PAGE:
Hawes is also known to have contributed to The Spectator: A Weekly Review of Insurance.

Monday, April 6, 2020

Notes: Arnold Federbush

Houghton Mifflin, 1973
Arnold Federbush published two novels, The Man Who Lived in Inner Space (Houghton Mifflin, 1973) and Ice! (Bantam, 1978). The Man Who Lived in Inner Space concerns a man crippled by an explosion at a chemical factory who becomes an ocean dweller after learning to breathe in the ocean depths. This brings him to meditations on consciousness and the interconnectedness of everything. Ice! describes a rapidly returning Ice Age that descends upon New York City, presaging in a number of ways the disaster film The Day After Tomorrow (2004).

Federbush was born in New York City on 16 March 1935, the son of Isadore Federbush (the manager of a manufacturer of ladies underwear, according to the 1940 US Census), and his wife Sarah, both emigrees from Russia. Arnold had two older sisters. He received a B.A. from Washington Square College of New York University, and an M.A. in Theater Arts from UCLA, where he made a student film called 111th Street (1963). He worked as a film writer and film editor (e.g., on the TV movie I'm a Fool (1977) starring Ron Howard). He wrote a screenplay adaptation of the 1965 autobiographical novel Manchild in the Promised Land by Claude Brown, but it was never produced, the same fate met by his screenplay for his own novel The Man Who Lived in Inner Space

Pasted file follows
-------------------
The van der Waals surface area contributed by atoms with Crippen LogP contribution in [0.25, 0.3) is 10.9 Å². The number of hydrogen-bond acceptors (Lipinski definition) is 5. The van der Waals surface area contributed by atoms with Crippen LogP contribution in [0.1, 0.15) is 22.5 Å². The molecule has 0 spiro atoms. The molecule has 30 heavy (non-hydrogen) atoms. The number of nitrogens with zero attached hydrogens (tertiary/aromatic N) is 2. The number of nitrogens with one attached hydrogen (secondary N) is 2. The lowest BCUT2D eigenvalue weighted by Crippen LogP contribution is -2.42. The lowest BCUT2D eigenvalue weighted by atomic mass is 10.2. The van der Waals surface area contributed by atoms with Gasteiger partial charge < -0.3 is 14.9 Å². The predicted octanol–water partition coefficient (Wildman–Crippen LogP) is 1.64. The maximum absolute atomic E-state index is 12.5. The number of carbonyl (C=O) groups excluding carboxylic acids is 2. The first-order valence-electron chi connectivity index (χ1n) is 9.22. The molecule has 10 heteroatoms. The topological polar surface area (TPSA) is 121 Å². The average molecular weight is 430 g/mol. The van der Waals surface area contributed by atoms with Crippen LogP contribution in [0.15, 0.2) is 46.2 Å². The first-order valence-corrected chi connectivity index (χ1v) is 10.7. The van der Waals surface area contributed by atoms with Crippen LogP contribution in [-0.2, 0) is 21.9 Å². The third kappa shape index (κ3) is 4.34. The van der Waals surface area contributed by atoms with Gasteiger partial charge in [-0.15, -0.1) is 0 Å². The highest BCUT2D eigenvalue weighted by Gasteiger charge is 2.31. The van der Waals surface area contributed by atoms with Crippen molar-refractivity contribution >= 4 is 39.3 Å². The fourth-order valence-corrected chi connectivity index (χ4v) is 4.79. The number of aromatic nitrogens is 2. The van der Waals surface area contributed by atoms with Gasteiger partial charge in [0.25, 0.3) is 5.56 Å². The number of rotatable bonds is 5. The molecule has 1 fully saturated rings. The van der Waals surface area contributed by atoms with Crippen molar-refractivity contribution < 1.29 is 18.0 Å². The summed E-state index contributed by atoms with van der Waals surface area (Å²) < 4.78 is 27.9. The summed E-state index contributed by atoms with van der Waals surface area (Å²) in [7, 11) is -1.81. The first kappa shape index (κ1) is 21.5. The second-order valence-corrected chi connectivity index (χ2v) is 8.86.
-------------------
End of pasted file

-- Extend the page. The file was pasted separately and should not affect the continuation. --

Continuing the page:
Bantam, Mass market original

Federbush died of cancer in Los Angeles on 4 September 1993. A third novel, reportedly on spontaneous human combustion, was left unfinished.

Sunday, April 5, 2020

A New Type of LKW Entry Format